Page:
The book asks the question: are you an addict? For the inquisitive drinker asking the question ‘Am I an alcoholic?’ the question is: Do you have trouble stopping drinking once you have started? If so, you are most likely an alcoholic. Is it the same for you with drugs, eating, gambling or violent behavior? Did you indulge in it when your intentions were dead set against? Do you have other disorders around eating, like bulimia? Is sex something that preoccupies you unduly? Do you have behavioral problems in other directions such as anger, over-dependence on other people, hiding away from the world, lying, bullying and so on? Sometimes it is a multiple problem and the prime addiction needs to be identified.

The book explains that in Twelve Step programs these disorders must be self-diagnosed and the stepper must be a willing participant. Simply, it is anyone with a desire to stop doing whatever is causing the problem of addiction. Members hope that when potential newcomers reach their rock bottom they will have a moment of clarity and turn into a willing, or at least inquisitive, customer before it is too late. They hope the existence of these programs will come to the prospect’s mind at the appropriate time, maybe due to the seed planted by information in a school talk years before, or through information passed on through doctors, magistrates, police, and the press.

For those who don’t feel their behavior is obsessive or addictive, if they are interested in this book to make a general improvement in their behavior, it is suggested they ask themselves questions similar to the ones above. Have you behaved badly towards someone when you had not intended to, or perhaps your behavior was over the top? Do you ratchet up an argumentative situation rather than try to take the heat out of it or walk away? Are you determined to have your way for the sake of it when there are many suitable ways to go? Are you controlling of other people or a compulsive helper?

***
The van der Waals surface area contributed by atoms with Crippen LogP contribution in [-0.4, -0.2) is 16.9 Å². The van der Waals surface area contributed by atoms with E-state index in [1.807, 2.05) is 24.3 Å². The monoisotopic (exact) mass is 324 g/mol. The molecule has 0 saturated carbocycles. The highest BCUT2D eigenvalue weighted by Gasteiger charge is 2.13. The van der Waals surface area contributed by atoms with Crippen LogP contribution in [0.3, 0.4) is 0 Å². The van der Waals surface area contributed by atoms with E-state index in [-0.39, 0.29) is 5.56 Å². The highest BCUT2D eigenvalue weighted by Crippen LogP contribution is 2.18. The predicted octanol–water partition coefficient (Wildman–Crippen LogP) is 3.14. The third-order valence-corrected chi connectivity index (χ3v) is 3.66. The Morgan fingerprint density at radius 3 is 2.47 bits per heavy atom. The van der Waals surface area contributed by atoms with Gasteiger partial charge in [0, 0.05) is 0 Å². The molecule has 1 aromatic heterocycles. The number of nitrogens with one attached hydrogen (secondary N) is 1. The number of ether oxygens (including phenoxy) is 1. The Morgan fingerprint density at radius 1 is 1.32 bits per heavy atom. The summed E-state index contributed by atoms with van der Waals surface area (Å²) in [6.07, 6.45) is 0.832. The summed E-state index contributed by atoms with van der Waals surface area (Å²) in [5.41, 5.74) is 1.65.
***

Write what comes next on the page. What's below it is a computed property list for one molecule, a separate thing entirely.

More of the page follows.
The book says the results of 12-step programs include: the relief of identifying oneself as an addict or someone with problem behavior after years of denial; the pride of being honest with oneself and the beginning of building self-esteem; knowing oneself better and accentuating the positives. Then there is further self-improvement in the calming influence of meditation. Finally there is the task of helping other addicts and people at large because the programs are bridges to normal living.

Let’s look at some of the ideas this book puts forward. For example, learning to live in your emotions and develop your spiritual side is a way of avoiding the debating committee in your head. But all aspects of the program take time to get a handle on. Most newcomers in the early stages are numb emotionally and spiritually.

Some entries in the book equate self-will with the head, mind or brain of the addict and assert that it is no good trying to treat one’s disease of addiction from that angle. It is a deep-seated spiritual and emotional disease, it says. That is why so much importance is placed on spirituality in 12-step programs. Indeed, the Big Book says alcoholism could be an illness that only a spiritual experience will conquer.